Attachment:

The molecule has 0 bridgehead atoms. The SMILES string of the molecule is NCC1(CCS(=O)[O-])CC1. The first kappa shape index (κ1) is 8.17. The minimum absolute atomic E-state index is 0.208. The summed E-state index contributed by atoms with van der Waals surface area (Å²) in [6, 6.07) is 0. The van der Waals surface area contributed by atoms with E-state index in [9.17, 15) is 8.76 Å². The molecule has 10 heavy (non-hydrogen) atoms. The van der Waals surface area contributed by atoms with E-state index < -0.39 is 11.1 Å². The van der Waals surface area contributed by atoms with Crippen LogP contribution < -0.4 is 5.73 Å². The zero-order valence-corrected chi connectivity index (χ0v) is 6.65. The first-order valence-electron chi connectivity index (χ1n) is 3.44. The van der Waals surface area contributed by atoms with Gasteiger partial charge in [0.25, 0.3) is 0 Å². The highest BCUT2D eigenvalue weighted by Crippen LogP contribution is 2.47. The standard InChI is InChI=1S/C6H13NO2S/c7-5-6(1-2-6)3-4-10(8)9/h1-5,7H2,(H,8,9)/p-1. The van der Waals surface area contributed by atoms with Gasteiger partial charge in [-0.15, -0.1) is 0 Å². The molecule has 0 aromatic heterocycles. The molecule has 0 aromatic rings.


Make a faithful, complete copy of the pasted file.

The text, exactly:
The molecule has 0 bridgehead atoms. The SMILES string of the molecule is NCC1(CCS(=O)[O-])CC1. The first kappa shape index (κ1) is 8.17. The minimum absolute atomic E-state index is 0.208. The summed E-state index contributed by atoms with van der Waals surface area (Å²) in [6, 6.07) is 0. The van der Waals surface area contributed by atoms with E-state index in [9.17, 15) is 8.76 Å². The molecule has 10 heavy (non-hydrogen) atoms. The van der Waals surface area contributed by atoms with E-state index < -0.39 is 11.1 Å². The van der Waals surface area contributed by atoms with Crippen LogP contribution < -0.4 is 5.73 Å². The zero-order valence-corrected chi connectivity index (χ0v) is 6.65. The first-order valence-electron chi connectivity index (χ1n) is 3.44. The van der Waals surface area contributed by atoms with Gasteiger partial charge in [0.25, 0.3) is 0 Å². The highest BCUT2D eigenvalue weighted by Crippen LogP contribution is 2.47. The standard InChI is InChI=1S/C6H13NO2S/c7-5-6(1-2-6)3-4-10(8)9/h1-5,7H2,(H,8,9)/p-1. The van der Waals surface area contributed by atoms with Gasteiger partial charge in [-0.15, -0.1) is 0 Å². The molecule has 0 aromatic heterocycles. The molecule has 0 aromatic rings.